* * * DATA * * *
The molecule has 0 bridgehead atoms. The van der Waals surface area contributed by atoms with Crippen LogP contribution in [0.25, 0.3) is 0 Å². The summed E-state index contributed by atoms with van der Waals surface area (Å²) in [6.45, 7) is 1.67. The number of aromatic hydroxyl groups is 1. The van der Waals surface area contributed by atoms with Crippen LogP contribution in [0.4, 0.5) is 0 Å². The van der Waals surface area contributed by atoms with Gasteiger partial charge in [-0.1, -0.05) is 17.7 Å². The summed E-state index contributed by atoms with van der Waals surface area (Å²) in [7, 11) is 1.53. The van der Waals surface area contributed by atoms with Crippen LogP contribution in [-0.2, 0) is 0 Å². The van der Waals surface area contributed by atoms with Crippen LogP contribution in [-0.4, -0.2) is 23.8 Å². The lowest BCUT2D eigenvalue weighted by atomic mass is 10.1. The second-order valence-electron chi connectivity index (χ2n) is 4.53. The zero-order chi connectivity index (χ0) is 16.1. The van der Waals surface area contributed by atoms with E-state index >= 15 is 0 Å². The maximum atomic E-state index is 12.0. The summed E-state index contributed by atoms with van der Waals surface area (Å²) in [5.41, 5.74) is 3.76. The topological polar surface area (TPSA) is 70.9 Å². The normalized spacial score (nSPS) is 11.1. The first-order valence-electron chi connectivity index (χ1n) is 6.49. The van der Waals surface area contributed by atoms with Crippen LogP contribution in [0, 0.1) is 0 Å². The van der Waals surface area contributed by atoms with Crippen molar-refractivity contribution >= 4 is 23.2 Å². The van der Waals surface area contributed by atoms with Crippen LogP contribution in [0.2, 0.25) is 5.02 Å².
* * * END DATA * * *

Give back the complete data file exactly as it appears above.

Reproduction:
The molecule has 0 bridgehead atoms. The van der Waals surface area contributed by atoms with Crippen LogP contribution in [0.25, 0.3) is 0 Å². The summed E-state index contributed by atoms with van der Waals surface area (Å²) in [6.45, 7) is 1.67. The number of aromatic hydroxyl groups is 1. The van der Waals surface area contributed by atoms with Crippen LogP contribution in [0.4, 0.5) is 0 Å². The van der Waals surface area contributed by atoms with Gasteiger partial charge in [-0.1, -0.05) is 17.7 Å². The summed E-state index contributed by atoms with van der Waals surface area (Å²) in [7, 11) is 1.53. The van der Waals surface area contributed by atoms with Crippen LogP contribution in [-0.2, 0) is 0 Å². The van der Waals surface area contributed by atoms with Crippen LogP contribution in [-0.4, -0.2) is 23.8 Å². The lowest BCUT2D eigenvalue weighted by atomic mass is 10.1. The second-order valence-electron chi connectivity index (χ2n) is 4.53. The zero-order chi connectivity index (χ0) is 16.1. The van der Waals surface area contributed by atoms with E-state index >= 15 is 0 Å². The maximum atomic E-state index is 12.0. The summed E-state index contributed by atoms with van der Waals surface area (Å²) in [5.41, 5.74) is 3.76. The topological polar surface area (TPSA) is 70.9 Å². The normalized spacial score (nSPS) is 11.1. The first-order valence-electron chi connectivity index (χ1n) is 6.49. The van der Waals surface area contributed by atoms with Crippen LogP contribution in [0, 0.1) is 0 Å². The van der Waals surface area contributed by atoms with Crippen molar-refractivity contribution >= 4 is 23.2 Å². The van der Waals surface area contributed by atoms with Crippen LogP contribution in [0.2, 0.25) is 5.02 Å².